No community owes me anything, DP Ruto rebuffs critics

Deputy William Ruto at a past political rally. [File, Standard]
Deputy President William Ruto has said no community or person owes him anything.

Speaking today during a church service at the All Saints Cathedral in Nairobi County, Mr Ruto said the allegations that a certain community has his political “debt” is unfounded.

Instead, Mr Ruto said what Kenyans owe each other is debt of love, unity and working to make the country progressive and prosperous.

“There has been debate doing rounds on who owes who what...but we only have the debt of loving one another and working towards transforming Kenya,” he said.

SEE ALSO :How Kutuny united Uhuru and DP Ruto

Mr Ruto said elected leaders should pay their debts through ensuring that they fulfill their pledges and commitments to the electorate.

He said whatever their political affiliations, leaders have a duty of uniting and working together in taking Kenya to the next level.

“We welcome all forms of support from different quarters; the entire Kenyan fraternity should also join hands and aid the government in making our country better,” he noted.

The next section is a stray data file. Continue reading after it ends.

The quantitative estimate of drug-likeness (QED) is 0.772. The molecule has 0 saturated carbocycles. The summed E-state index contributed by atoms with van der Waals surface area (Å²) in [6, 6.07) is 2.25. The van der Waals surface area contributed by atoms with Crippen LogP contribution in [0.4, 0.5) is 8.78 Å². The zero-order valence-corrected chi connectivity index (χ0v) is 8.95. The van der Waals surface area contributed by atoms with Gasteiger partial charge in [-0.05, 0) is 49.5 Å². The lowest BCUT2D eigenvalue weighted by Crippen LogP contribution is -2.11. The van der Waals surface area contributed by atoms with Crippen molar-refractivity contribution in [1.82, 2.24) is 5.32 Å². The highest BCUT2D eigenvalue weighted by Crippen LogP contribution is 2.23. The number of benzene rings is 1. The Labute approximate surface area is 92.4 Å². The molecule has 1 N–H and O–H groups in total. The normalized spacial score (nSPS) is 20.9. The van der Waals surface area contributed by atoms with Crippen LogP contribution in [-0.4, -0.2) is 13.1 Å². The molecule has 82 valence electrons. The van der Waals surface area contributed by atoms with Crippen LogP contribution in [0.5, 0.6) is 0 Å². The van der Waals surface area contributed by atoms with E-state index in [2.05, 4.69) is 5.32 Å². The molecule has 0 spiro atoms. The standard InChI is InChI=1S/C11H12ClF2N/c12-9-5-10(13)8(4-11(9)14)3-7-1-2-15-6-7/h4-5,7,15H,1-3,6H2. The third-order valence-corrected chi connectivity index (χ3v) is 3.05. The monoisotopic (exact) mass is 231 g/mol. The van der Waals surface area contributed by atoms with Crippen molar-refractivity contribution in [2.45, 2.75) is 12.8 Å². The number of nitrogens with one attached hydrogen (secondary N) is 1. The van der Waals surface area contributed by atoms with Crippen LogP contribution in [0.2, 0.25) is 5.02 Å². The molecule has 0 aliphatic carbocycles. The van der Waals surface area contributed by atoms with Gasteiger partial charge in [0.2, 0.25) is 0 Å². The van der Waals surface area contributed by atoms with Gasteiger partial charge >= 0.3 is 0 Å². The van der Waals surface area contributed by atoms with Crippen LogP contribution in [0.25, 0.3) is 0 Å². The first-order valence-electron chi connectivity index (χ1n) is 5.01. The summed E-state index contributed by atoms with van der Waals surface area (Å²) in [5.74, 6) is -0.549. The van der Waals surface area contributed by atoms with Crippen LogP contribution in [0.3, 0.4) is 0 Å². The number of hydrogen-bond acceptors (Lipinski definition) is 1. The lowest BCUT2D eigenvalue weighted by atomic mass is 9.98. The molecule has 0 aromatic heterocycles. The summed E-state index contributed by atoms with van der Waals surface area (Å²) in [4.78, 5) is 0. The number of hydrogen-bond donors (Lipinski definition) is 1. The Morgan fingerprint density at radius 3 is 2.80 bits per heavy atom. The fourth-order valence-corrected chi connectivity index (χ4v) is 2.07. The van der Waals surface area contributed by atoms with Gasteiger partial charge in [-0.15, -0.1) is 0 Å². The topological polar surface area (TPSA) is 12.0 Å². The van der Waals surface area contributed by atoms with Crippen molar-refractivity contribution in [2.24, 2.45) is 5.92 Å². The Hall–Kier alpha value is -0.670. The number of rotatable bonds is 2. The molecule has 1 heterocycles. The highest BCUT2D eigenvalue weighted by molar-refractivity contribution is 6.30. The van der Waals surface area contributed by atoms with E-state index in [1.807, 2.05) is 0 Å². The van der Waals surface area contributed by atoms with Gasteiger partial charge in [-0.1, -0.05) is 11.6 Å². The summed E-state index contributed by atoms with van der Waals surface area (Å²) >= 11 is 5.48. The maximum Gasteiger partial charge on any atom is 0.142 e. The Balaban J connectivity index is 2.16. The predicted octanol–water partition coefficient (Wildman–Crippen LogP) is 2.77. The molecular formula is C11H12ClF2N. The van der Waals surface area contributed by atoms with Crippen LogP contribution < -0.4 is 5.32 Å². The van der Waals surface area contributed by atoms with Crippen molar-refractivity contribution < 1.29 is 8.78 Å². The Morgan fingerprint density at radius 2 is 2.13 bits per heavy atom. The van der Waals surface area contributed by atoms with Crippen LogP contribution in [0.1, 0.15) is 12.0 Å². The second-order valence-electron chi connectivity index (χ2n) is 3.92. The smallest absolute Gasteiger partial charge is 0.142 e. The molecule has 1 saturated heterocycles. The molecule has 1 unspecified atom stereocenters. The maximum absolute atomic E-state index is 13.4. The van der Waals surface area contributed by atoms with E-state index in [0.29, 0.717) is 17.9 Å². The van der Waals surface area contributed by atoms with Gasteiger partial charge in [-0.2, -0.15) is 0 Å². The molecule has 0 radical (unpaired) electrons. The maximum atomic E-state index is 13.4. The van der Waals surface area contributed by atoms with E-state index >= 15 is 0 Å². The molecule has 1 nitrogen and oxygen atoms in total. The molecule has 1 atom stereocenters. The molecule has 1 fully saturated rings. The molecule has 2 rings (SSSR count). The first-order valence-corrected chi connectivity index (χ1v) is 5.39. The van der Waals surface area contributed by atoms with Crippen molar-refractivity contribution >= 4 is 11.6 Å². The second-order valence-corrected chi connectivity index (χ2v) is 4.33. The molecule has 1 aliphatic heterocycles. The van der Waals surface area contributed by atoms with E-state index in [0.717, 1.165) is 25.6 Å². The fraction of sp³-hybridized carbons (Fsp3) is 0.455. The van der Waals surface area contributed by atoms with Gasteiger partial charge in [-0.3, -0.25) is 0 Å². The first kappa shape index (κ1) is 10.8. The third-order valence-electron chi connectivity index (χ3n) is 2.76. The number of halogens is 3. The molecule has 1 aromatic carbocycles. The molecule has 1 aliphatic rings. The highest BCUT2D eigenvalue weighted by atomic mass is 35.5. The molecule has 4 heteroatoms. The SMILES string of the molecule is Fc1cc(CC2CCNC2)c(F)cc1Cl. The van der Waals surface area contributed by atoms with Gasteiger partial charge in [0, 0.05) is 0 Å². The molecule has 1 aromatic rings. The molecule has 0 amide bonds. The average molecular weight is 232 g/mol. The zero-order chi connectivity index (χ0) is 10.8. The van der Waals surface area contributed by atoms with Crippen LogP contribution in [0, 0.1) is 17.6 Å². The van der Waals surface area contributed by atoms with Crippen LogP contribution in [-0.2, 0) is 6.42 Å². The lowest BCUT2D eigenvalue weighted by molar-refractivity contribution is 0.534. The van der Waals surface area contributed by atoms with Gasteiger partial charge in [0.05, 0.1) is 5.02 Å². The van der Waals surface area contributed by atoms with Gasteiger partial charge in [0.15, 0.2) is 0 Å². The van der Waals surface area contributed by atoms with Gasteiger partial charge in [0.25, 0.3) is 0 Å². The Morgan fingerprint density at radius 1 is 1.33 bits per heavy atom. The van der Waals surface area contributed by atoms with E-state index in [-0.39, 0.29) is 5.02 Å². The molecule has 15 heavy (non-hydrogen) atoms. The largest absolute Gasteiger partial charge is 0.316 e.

The Deputy President observed that it was time Kenya was put on a platform that is free from hate, ethnicity and divisions, adding that leaders must serve the entire humanity without biases. 

There has been debate on whether Central Kenya should back Mr Ruto’s 2022 Presidential bid for his support of President Kenyatta in the 2013 and 2017 general elections.

SEE ALSO :Gloves off as Ruto man tells off Uhuru

He was accompanied by Senate Speaker Ken Lusaka, Senate Majority Leader who is also Elgeyo Marakwet Senator Kipchumba Murkomen, Nairobi Senator Johnson Sakaja, nominated Senator Naomi Waqo, Embu Senator Njeru Ndwiga, Murang’a Women Representative Sabina Chege, Kiharu MP Ndindi Nyoro and Kikuyu MP Kimani Ichung’wa.

Mr Lusaka called on the members of the public to help the government in the fight against corruption, observing that the vice must be fought, first, by being patriotic.

“Bad manners starts from the household when a child steals a spoon of sugar then graduates to stealing a bag full of sugar before he or she brings down an entire sugar factory. However, all is not lost. We need to go back to the days we were patriotic to our country,” said Mr Lusaka.

On his part, the Anglican Church of Kenya Archbishop Jackson Ole Sapit urged the church to be on the frontline in the fight against corruption.

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